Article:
Report from Sister Progressive Alliances Action Team
South Bay Progressive Alliance launches!

As reported previously, the RPA has created an Action Team to help progressives in other cities create similar grassroots advocacy and political organizations.

Last month, Action Team member Gayle McLaughlin made a presentation in San Jose, where activists agreed to start a South Bay Progressive Alliance. By 2018, the group hopes to launch several local city-based alliances in the area. The group is borrowing some tips from the RPA, including staying party neutral and supporting corporate-free progressive candidates running for local office. Gayle McLaughlin will also be making presentations in San Diego, CA; Vallejo, CA; El Cerrito, CA; and Oakland, CA. If you have friends and allies in those cities who may be interested in attending these presentations (or who may want to schedule one in their city), please email Juan at . The Action Team will accommodate speaking requests as much as possible given time and money constraints. 

Finally, the Sister Progressive Alliance Action Team is looking for volunteers to help present the story and the ideas that made the RPA successful. While the speakers in the Speakers Bureau are carefully selected, there are other important tasks that need to be covered – in particular, a volunteer videographer is specially needed at this time. Please contact Juan Reardon for more information:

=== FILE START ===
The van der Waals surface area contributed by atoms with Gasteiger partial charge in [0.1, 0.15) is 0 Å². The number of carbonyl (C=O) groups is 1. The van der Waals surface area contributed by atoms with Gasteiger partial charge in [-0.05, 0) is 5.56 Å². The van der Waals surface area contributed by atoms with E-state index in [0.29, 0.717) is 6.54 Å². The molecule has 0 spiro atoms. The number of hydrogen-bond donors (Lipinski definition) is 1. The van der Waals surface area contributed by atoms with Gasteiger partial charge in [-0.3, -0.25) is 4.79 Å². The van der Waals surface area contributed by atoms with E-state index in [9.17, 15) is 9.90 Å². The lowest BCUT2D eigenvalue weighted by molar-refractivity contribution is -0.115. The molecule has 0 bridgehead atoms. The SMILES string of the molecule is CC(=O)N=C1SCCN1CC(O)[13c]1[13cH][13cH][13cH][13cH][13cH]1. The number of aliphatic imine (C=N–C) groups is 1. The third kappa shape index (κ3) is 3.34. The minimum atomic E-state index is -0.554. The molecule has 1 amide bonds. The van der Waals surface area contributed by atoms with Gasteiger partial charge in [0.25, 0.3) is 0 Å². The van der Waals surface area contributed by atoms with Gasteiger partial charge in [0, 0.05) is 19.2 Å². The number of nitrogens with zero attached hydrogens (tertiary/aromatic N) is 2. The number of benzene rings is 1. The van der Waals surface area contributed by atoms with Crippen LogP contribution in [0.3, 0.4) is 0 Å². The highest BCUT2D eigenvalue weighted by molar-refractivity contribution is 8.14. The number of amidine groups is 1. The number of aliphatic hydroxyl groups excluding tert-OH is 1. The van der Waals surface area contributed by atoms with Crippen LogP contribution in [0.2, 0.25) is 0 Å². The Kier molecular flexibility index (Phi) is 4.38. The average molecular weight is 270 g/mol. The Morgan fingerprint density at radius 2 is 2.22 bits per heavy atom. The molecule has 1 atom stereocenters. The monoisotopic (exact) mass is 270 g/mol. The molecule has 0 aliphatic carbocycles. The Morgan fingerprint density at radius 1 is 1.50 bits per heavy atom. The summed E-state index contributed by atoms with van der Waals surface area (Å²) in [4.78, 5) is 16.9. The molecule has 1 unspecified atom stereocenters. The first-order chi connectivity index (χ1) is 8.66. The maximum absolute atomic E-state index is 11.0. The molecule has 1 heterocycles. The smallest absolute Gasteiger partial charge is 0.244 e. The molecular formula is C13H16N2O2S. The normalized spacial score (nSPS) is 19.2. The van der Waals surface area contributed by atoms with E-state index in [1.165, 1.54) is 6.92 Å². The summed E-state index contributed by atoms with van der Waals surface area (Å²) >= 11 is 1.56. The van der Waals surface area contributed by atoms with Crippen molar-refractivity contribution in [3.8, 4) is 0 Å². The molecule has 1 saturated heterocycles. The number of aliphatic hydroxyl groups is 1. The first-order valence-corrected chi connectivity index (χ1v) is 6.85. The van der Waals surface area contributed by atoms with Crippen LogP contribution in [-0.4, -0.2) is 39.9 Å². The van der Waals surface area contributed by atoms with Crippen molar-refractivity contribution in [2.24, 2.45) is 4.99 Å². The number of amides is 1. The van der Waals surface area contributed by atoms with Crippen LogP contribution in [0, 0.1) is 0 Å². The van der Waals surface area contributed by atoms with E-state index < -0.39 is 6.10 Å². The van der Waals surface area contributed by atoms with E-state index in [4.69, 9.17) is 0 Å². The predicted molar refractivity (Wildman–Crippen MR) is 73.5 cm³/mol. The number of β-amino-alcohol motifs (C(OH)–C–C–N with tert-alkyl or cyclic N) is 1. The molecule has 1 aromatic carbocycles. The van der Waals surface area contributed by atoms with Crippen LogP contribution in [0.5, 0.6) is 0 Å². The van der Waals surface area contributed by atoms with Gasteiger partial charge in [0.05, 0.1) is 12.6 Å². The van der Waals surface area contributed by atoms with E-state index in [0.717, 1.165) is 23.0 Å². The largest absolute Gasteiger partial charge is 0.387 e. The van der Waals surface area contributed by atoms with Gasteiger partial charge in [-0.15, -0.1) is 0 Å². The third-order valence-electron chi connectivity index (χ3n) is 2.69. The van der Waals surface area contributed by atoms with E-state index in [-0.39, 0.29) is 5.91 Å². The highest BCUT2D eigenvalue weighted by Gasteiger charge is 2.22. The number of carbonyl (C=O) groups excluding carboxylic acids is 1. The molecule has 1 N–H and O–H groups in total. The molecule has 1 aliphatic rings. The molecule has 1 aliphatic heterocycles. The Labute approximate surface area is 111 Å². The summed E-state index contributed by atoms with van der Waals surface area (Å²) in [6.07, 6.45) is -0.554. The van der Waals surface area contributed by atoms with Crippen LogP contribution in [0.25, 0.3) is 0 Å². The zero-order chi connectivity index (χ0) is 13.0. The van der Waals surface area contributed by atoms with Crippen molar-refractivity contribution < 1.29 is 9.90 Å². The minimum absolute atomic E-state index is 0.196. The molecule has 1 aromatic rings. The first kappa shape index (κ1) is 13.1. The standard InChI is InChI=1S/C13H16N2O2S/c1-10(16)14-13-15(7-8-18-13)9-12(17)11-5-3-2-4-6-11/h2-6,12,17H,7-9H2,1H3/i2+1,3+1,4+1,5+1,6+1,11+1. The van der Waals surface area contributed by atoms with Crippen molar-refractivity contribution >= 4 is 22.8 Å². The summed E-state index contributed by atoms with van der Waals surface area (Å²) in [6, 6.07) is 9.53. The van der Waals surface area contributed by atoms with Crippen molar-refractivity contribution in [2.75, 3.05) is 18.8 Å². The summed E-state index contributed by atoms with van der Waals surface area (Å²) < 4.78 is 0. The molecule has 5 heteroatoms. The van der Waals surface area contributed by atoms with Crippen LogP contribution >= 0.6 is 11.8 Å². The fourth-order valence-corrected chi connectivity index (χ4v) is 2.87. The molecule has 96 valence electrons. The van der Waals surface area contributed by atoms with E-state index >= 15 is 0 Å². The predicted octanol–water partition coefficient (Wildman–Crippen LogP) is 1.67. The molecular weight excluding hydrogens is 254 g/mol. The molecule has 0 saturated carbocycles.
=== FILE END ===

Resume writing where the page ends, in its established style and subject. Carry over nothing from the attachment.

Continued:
[With thanks to Juan Reardon for this report] 

Get involved!
Action Teams are where the action is

In the wake of the national elections, many people are interested in getting more involved at the local level. Although monthly Steering Committee meetings and quarterly membership meetings are a good place to start, the real place to get involved is through Action Teams. The leadership of some of the Action Teams are in flux right now, but please contact the following people to get involved:

  • Communications: The CAT is responsible for various RPA communications, including the newsletter, keylist, social and traditional media, etc. This team needs to be jump-started again with fresh leadership and new blood. If you are interested, please contact Michelle Chan at

  • Membership: This committee helps develop the RPA membership and provide outreach to constituencies across the city. This is a powerful committee with a lot of potential to increase the capacity of the RPA to work with, serve and support allied groups and causes across Richmond. Contact Zak Wear, zakwear@gmail.